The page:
Breakdown of competing debt limit plans
Republicans and Democrats unveil strikingly similar proposals. The difference is in the timing.
But in reality, the two sides aren't that far apart. Just take a look at the two proposals, which have more in common than you'd think.
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Both allow the debt limit to rise by nearly the same amount. Neither asks for new tax hikes. Both propose massive spending cuts. Both form new 12-member bipartisan committees to find more ways to save money.
The major disagreement here is on just one thing: having a second vote next year to raise the debt limit again. And both sides are sticking to their guns, because they're looking ahead to the 2012 election.
President Barack Obama wants this whole issue put to bed long before the election, and he favors a plan that carries the government through next year. He's the one who suffers the most in this drama, and he wants to steer the national conversation in other directions by then.
But Republicans would love it if the debt ceiling was a painful thorn in Obama's side throughout the 2012 campaign. They want to bring back the issue with a smaller debt-limit increase now and then another one next year after another vote.
It comes down to a showdown over 2012. That's the real issue to watch this week. Everything else can be patched up easily.
Here are more details about the plans pitched by both parties:
Debt ceiling: Lifted by $2.4 trillion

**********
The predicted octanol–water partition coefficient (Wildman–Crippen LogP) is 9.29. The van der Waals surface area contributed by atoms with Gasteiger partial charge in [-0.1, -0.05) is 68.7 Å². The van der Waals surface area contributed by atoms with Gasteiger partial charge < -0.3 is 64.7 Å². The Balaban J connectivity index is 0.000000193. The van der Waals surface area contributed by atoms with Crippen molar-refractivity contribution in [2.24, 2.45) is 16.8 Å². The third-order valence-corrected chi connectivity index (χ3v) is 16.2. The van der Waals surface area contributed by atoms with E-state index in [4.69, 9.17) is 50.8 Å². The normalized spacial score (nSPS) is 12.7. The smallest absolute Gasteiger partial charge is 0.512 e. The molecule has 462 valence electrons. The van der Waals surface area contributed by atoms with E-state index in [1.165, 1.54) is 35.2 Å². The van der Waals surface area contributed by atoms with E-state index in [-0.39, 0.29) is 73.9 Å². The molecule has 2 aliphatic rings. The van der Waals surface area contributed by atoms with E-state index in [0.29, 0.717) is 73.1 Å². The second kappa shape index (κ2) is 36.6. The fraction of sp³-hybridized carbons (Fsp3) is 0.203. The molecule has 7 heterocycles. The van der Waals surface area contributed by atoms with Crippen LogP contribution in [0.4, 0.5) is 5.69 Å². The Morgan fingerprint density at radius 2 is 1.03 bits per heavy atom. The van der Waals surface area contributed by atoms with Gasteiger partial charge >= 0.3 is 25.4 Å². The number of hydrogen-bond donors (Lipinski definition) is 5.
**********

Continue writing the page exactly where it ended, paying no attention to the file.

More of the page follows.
Spending cuts: $1.2 trillion over 10 years
Mandatory savings: $100 billion, including $15 billion in cuts to farm subsidies and $40 billion from other government programs. Counts $1 trillion in savings from winding down military operations in Iraq and Afghanistan, and interest savings of $400 billion.
Debt ceiling: Lifted by $2.5 trillion ($900 billion of that is immediate). The plan calls for raising the debt by $1.6 trillion more next year if a bipartisan committee can find $1.8 trillion in additional cuts.
Spending cuts: $1.2 trillion over 10 years. Requires a balanced-budget amendment vote in Congress this year.
There's another key difference in the plans. The Republican proposal would probably require significant cuts to Medicare and other federal entitlement programs, The Los Angeles Times reports. The Democratic plan avoids those cuts because it counts the savings from winding down military operations (which Republicans say is a gimmick because that would have happened anyway).
We're going to hear a lot about both of these plans in the next few days, since they're likely headed to the House and Senate for debate. Already some conservatives are rejecting the plan crafted by Republican House Speaker John Boehner, leading to questions about its survivability within its own party.
In the Senate, Majority Leader Harry Reid needs to find the support of seven Republicans to put any filibusters to rest.
How about plan C? Let's repeal the Bush tax cuts ($3.7 trillion) and reduce spending but $2.7 trillion over the next ten years. That's a total savings of $6.4 trillion which will eventually reduce interest by $300 billion per year saving another $3 trillion. We cam fix Social Security by raising the retirement age 1 month a year from the next 36 years. Fix Medicare by eliminating Medicaid.
Social security is not an entitlement, we all pay into this ponzi scheme on the promise that it will be there when we get old. If they are going to keep threatening to reduce it, and keep extending the retirement age then I want my money back and I hope millions will join me to get theirs too.
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